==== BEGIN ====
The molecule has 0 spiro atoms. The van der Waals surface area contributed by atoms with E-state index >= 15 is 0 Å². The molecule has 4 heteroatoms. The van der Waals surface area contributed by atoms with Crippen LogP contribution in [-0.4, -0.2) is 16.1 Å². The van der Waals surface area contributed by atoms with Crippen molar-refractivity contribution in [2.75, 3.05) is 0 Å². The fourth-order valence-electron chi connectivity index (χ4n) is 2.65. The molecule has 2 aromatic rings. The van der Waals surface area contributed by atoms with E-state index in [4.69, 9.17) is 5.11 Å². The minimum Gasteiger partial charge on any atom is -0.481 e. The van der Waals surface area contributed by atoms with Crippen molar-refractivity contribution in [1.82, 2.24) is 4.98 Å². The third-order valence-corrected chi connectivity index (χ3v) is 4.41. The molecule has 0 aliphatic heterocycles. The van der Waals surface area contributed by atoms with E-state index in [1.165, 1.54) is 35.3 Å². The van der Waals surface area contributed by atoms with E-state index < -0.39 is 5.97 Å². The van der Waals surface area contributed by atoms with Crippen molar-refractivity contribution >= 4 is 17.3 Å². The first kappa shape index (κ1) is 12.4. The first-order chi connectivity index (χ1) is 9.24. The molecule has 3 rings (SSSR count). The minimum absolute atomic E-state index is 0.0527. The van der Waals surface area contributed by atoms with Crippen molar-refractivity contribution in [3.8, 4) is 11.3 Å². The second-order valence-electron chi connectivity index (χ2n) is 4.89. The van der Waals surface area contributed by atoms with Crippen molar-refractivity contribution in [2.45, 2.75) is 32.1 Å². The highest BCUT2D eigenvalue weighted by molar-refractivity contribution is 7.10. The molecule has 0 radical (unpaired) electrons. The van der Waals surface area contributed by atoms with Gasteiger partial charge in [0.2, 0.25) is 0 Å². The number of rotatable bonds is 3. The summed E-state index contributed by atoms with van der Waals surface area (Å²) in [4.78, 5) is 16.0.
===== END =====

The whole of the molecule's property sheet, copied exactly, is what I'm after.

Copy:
The molecule has 0 spiro atoms. The van der Waals surface area contributed by atoms with E-state index >= 15 is 0 Å². The molecule has 4 heteroatoms. The van der Waals surface area contributed by atoms with Crippen LogP contribution in [-0.4, -0.2) is 16.1 Å². The van der Waals surface area contributed by atoms with Crippen molar-refractivity contribution in [2.75, 3.05) is 0 Å². The fourth-order valence-electron chi connectivity index (χ4n) is 2.65. The molecule has 2 aromatic rings. The van der Waals surface area contributed by atoms with E-state index in [4.69, 9.17) is 5.11 Å². The minimum Gasteiger partial charge on any atom is -0.481 e. The van der Waals surface area contributed by atoms with Crippen molar-refractivity contribution in [1.82, 2.24) is 4.98 Å². The third-order valence-corrected chi connectivity index (χ3v) is 4.41. The molecule has 0 aliphatic heterocycles. The van der Waals surface area contributed by atoms with E-state index in [1.165, 1.54) is 35.3 Å². The van der Waals surface area contributed by atoms with E-state index < -0.39 is 5.97 Å². The van der Waals surface area contributed by atoms with Crippen molar-refractivity contribution >= 4 is 17.3 Å². The first kappa shape index (κ1) is 12.4. The first-order chi connectivity index (χ1) is 9.24. The molecule has 3 rings (SSSR count). The minimum absolute atomic E-state index is 0.0527. The van der Waals surface area contributed by atoms with Crippen molar-refractivity contribution in [3.8, 4) is 11.3 Å². The second-order valence-electron chi connectivity index (χ2n) is 4.89. The van der Waals surface area contributed by atoms with Crippen molar-refractivity contribution in [2.45, 2.75) is 32.1 Å². The highest BCUT2D eigenvalue weighted by molar-refractivity contribution is 7.10. The molecule has 0 radical (unpaired) electrons. The van der Waals surface area contributed by atoms with Gasteiger partial charge in [0.2, 0.25) is 0 Å². The number of rotatable bonds is 3. The summed E-state index contributed by atoms with van der Waals surface area (Å²) in [4.78, 5) is 16.0.